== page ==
Listening to what pundits of the American news media say about our country’s politics never ceases to puzzle me. I come away believing that Americans appear to be incapable of thinking in any way or fashion other than in terms of absolutes – left or right, big or small, right or wrong, win or lose, all or nothing. It seems that they want us to ignore the wide gray areas that exist in between these extremes. Or is it that they know we easily get carried away by our boundless enthusiasm in pro or against any given premise?
I cringe when I hear some of the aspiring candidates to the 2012 Republican nomination for president disparage against the incumbent president, Barack Obama, accusing him of socialism, populism, etc.
What a nonsense. To label Obama's agenda as socialism for the sole reason of his espousing a social agenda that seeks to respond to the needs of all the people is to forget the very foundations of our nation. Let’s not forget that the premises of our Constitution—where it states that “We the People of the United States…”, or Abraham Lincoln’s most famous exhortation “…that government of the people, by the people, for the people shall not perish from the earth”—did reflect a certain collectivism. Both statements inherently promised a social agenda, certainly not socialism.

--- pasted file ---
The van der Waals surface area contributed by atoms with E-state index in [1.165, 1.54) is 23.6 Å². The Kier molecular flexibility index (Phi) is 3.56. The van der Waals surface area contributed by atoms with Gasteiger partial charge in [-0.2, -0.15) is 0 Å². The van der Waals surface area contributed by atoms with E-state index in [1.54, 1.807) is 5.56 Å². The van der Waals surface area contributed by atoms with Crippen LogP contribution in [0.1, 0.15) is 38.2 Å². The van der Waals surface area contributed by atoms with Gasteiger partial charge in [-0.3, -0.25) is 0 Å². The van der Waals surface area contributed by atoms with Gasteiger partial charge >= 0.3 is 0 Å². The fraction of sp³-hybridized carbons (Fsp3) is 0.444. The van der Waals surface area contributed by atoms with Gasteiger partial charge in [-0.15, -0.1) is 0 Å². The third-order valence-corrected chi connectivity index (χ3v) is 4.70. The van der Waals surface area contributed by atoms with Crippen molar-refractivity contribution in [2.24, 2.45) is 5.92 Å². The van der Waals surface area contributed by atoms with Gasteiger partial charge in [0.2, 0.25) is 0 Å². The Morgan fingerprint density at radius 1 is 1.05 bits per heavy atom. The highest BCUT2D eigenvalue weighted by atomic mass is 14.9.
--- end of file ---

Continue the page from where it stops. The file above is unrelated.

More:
In this year’s election, the Republicans' efforts to whitewash and return to an economic system whose reckless inequities have produced terrible suffering to our middle and working classes, and to label as socialism an agenda of providing a much needed “social contract” for all the people, is sheer stupidity.
Having a social conscience doesn’t mean socialism. It simply means common sense. In any case, it is the government’s constitutional responsibility to protect all the people, not just some people.